In Britain it was another ballad, another global import megahit, arriving here with the spontaneity of a powerpoint build. But in America it was jetsam, a fragment of wreckage to cling to in a time of fear. Within days of the World Trade Centre falling, “Hero” had been remixed to incorporate found audio from 9/11, a collage of sobbing witnesses, panicked rescuers, and the drained sincerity of politicians interrupting Enrique Iglesias’ every line.
It’s a remarkable thing to listen to, pop snatched up into history, pushed beyond the limit of what it can accommodate. The sentiment of the song – Enrique as hero as lover – shifts into Enrique as firefighter, as cop, and as anyone desperately trying to help and to reassure. But the juxtaposition of pop and tragedy, grotesque as it is, works, because Iglesias himself is so lachrymose: his stagey chokes and moans and trembling lips mix into place smoothly alongside the real agony caught on tape. “I just wanna hold you… I just wanna hold you…” Iglesias murmurs at the end, exhausted and bereft. Romance turns into terror sex.
But of course it works the other way round: the sombre ennobling of “Hero” to fit the raw need of a numbed public is also a detournement of the audio it uses. It’s the first step in turning the attacks into kitsch. “Hero” is used as an emollient, something to frame 9/11 as a narrative of horror followed by hope and unity and resolve. Which turns out to only be half the story.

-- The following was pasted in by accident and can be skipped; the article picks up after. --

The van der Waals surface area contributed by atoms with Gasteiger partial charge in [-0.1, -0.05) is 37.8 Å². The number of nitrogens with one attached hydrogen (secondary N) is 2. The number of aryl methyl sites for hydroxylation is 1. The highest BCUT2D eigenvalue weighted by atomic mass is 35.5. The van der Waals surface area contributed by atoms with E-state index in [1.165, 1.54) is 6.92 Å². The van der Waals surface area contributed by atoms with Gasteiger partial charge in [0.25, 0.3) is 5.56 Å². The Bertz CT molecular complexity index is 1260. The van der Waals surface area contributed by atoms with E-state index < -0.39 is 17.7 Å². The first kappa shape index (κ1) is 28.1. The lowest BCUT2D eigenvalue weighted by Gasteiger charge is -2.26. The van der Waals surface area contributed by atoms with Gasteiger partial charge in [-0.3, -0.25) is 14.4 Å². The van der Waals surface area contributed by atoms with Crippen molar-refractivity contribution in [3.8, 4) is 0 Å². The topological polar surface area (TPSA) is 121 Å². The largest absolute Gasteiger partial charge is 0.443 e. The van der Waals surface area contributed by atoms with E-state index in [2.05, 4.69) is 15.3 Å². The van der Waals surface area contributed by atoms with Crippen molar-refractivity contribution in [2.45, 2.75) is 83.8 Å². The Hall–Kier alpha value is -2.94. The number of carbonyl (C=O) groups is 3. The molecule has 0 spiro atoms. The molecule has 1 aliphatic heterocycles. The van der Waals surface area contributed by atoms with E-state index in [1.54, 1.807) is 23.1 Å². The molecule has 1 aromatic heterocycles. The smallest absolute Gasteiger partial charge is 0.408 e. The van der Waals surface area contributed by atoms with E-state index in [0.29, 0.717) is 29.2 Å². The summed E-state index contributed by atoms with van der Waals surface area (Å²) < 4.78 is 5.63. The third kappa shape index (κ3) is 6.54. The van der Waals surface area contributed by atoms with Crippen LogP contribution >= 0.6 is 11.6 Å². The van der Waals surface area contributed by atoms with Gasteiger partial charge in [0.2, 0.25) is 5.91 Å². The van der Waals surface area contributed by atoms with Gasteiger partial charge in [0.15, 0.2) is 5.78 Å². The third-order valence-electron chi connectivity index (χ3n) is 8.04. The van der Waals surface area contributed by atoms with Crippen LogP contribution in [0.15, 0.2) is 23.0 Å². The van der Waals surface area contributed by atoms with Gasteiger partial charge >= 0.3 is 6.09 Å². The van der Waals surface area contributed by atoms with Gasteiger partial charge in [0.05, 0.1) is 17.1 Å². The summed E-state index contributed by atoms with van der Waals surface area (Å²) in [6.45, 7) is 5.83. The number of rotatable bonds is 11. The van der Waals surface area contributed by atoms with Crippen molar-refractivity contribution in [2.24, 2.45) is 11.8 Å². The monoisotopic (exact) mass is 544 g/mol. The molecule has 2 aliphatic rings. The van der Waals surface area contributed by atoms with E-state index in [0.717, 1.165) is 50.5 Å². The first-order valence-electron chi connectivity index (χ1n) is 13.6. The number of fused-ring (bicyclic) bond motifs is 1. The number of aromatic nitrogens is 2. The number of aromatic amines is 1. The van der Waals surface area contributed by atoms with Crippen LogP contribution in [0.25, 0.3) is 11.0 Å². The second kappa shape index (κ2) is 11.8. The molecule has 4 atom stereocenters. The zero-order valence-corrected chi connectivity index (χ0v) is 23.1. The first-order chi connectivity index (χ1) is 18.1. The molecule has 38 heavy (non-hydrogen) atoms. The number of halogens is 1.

At fifteen years’ and an ocean’s distance, 9/11 can be a hard event to focus on: its meaning keeps shifting as the dominos it set in motion fall. For a few years it almost seemed to me to be receding, becoming just a secular patriotic holiday in America. The financial crisis loomed larger as the determining event of our times. Of course this was naive, and this week proved it, by connecting the two events as parents of the next great upheaval. Beneath the coat of empathy and unity represented by “Hero”, the attacks created an abscess of fear which built and built and finally burst. Those whose most important issue was the economy, the exit polls said, voted solidly for Clinton. The votes of those who picked immigration or terrorism brought President Trump to power. “I will be your hero”. I alone.
Clearly, this is not the review I expected to write. In its original – and best-known – version, “Hero” is a superior piece of shirt-rending. It has a strong hook, it crests powerfully, Iglesias sings it well, over-emoting with intent, turning himself into a matinee idol, his emotions intensified by the glow of technicolor. But in its unadorned version, “Hero” also contains the antidote to simple narratives and shows of strength: on the verses in particular, Enrique Iglesias sounds vulnerable, full of doubt and need – he has no confidence that his plea to help will work, but he needs to make it as much as his lover needs to hear it. That humility makes the song, and redeems it: in an age of strongmen, reciprocity is the secret power of the weak.